Muar MP Syed Saddiq Syed Abdul Rahman today expressed his objection towards the "forceful removal" of local retailers’ trademark signage by the local council.
This follows a news report that shop owners in the district had been instructed by Muar Municipal Council officers to erase the signs, usually painted in Chinese-letterings on pillars outside each store, as the wordings were bigger than the ones in Malay.
"I categorically oppose the forceful removal of the Mandarin (Chinese-lettered) trademark.
"Muar’s beauty is its diversity and we should protect that at all cost.
"The Mandarin trademark is also the living history of Muar, which has been there for more than half a century," Syed Saddiq, who is also youth and sports minister, said in a statement to the press today.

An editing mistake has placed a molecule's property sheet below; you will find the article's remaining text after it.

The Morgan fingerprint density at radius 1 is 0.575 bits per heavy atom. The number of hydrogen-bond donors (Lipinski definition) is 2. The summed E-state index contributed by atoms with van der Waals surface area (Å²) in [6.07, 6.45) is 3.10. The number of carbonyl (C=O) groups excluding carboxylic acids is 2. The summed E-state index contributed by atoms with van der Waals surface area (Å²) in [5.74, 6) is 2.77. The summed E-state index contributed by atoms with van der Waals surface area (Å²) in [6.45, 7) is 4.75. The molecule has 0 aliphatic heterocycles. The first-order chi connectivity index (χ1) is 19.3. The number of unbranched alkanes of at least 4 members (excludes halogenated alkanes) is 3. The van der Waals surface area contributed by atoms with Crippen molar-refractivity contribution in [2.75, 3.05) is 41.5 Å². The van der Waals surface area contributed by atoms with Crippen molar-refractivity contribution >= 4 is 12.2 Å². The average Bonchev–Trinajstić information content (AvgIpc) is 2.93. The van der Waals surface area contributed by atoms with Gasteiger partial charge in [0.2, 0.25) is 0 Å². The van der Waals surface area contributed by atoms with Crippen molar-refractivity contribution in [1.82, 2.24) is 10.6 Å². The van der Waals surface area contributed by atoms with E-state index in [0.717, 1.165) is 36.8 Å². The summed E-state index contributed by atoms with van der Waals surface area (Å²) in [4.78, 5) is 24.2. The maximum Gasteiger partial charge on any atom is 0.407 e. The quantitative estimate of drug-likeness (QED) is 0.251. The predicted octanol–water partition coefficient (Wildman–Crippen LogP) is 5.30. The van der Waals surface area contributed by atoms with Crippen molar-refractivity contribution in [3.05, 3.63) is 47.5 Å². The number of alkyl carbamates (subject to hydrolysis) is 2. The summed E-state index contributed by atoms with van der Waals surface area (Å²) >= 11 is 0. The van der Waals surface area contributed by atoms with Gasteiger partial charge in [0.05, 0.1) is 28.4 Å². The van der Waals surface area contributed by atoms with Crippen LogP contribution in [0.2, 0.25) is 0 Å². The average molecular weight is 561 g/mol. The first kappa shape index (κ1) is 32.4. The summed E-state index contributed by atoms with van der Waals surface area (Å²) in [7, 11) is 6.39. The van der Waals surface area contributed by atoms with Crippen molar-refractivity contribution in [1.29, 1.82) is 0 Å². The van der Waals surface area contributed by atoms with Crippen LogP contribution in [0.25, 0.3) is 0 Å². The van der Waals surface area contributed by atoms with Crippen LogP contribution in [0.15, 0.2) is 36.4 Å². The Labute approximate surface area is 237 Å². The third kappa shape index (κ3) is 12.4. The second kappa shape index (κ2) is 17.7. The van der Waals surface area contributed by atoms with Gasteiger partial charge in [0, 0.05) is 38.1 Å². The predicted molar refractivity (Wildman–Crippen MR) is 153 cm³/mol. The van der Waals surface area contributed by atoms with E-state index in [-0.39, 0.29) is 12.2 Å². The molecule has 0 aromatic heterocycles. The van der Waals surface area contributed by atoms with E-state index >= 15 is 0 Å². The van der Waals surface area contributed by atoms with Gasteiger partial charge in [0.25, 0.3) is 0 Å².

Chinese daily Sin Chew reported yesterday that local council officers had visited the shop operators on Tuesday and instructed them to remove the signage.
Shop operators, some who have been doing business there for decades, cried foul over the orders to do so.
The report claimed that the officers had said that the signs violated local advertising laws and the shop owners could be fined a maximum of RM2,000 or face jail-term of two years, or both. A fine of RM200 for each day the violation is continued also applies.
In a press conference later, state executive councillor Tan Hong Pin denied any racial element in the matter, saying that Muar Municipal Council officers were merely enforcing a 12-year rule on the size of fonts used in advertising and signs.
Council president Mustaffa Kamal Shamsudin, meanwhile, said that his officers were forced to issue the notices, especially as many shop operators had not applied for the appropriate number of signage licences.
He said the council wanted to avoid questions during audit over why it was not enforcing the rule regarding font size and on payment of licensing fees.